|There are no current statistics available for retail average earnings – the latest figures from Thomson Datastream for May show an annual change of 3% including bonuses, in line with 2007’s average of 3%. Therefore people-costs will be lower down the agenda of critical issues than it was last year.|
Date Published: 8/1/2008 5:25 PM
Note to Editors:
The RTT panellists rely on their depth of personal experience, sector knowledge and review an exhaustive bank of industry and government datasets including the following:
Members of the RTT are:
- Nick Bubb – Independent Retail Analyst
- Dr. Tim Denison – Ipsos Retail Performance
- Jonathan De Mello – Harper Dennis Hobbs
- Martin Hayward – Hayward Strategy and Futures
- Maureen Hinton – Conlumino
- James Knightley – ING
- Richard Lowe – Barclays Retail & Wholesale Sectors
- David McCorquodale – KPMG
- Martin Newman – Practicology
- Mike Watkins – Nielsen
First mentions of the Retail Think Tank should be as follows: the KPMG/Ipsos Retail Think Tank. The abbreviations Retail Think Tank and RTT are acceptable thereafter.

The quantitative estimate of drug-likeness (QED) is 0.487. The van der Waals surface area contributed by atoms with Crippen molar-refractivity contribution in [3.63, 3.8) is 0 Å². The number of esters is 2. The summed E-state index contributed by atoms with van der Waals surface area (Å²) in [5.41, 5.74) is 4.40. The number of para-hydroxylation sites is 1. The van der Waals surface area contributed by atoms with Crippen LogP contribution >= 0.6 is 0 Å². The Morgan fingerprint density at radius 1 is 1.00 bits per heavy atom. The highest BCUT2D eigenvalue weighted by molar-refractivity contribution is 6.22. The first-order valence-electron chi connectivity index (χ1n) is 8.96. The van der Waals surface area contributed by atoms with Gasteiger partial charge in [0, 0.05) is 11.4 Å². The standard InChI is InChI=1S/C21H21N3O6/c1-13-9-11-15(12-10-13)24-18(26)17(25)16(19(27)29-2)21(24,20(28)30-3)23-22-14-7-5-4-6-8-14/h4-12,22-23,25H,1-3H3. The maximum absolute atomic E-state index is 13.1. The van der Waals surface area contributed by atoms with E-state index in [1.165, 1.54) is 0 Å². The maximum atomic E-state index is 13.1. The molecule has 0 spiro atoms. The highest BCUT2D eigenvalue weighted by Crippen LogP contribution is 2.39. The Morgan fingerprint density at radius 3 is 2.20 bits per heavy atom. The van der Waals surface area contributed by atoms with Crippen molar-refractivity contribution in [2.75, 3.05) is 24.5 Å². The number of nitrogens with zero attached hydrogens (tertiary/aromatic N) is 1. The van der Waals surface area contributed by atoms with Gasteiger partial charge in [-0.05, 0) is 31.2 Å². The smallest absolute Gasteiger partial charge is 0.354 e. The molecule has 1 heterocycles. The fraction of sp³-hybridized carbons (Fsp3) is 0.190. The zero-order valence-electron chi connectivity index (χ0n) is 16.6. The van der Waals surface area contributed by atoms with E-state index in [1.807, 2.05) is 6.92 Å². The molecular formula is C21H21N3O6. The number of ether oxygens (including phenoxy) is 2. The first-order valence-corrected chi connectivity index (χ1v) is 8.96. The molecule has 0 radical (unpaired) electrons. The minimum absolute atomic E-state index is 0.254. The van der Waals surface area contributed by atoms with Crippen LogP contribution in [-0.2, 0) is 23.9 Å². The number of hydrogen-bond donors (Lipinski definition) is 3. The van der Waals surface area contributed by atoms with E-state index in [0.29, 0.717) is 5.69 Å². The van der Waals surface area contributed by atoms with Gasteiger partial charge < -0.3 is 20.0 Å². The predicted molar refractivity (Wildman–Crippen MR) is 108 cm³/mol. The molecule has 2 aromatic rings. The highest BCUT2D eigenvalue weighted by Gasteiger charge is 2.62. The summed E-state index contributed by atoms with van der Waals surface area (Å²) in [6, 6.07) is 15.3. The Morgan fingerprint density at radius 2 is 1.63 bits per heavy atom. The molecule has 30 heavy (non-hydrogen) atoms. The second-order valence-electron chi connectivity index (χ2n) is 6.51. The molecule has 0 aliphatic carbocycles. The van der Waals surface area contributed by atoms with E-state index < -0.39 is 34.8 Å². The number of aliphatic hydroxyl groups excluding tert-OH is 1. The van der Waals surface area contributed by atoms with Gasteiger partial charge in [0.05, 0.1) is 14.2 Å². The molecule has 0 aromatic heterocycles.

The RTT was founded in February 2006. It now meets quarterly to provide authoritative ‘thought leadership’ on matters affecting the retail industry. All outputs are consensual and arrived at by simple majority vote and moderated discussion. Quotes are individually credited. The Retail Think Tank has been created because it is widely accepted that there are so many mixed messages from different data sources that it is difficult to establish with any certainty the true health and status of the sector. The aim of the RTT is to provide the authoritative, credible and most trusted window on what is really happening in retail and to develop thought leadership on the key areas influencing the future of retailing in the UK. Its executive members have been rigorously selected from non-aligned disciplines to highlight issues, propose solutions, learn from the past, signpost the road ahead and put retail into its rightful context within the British social/economic matrix.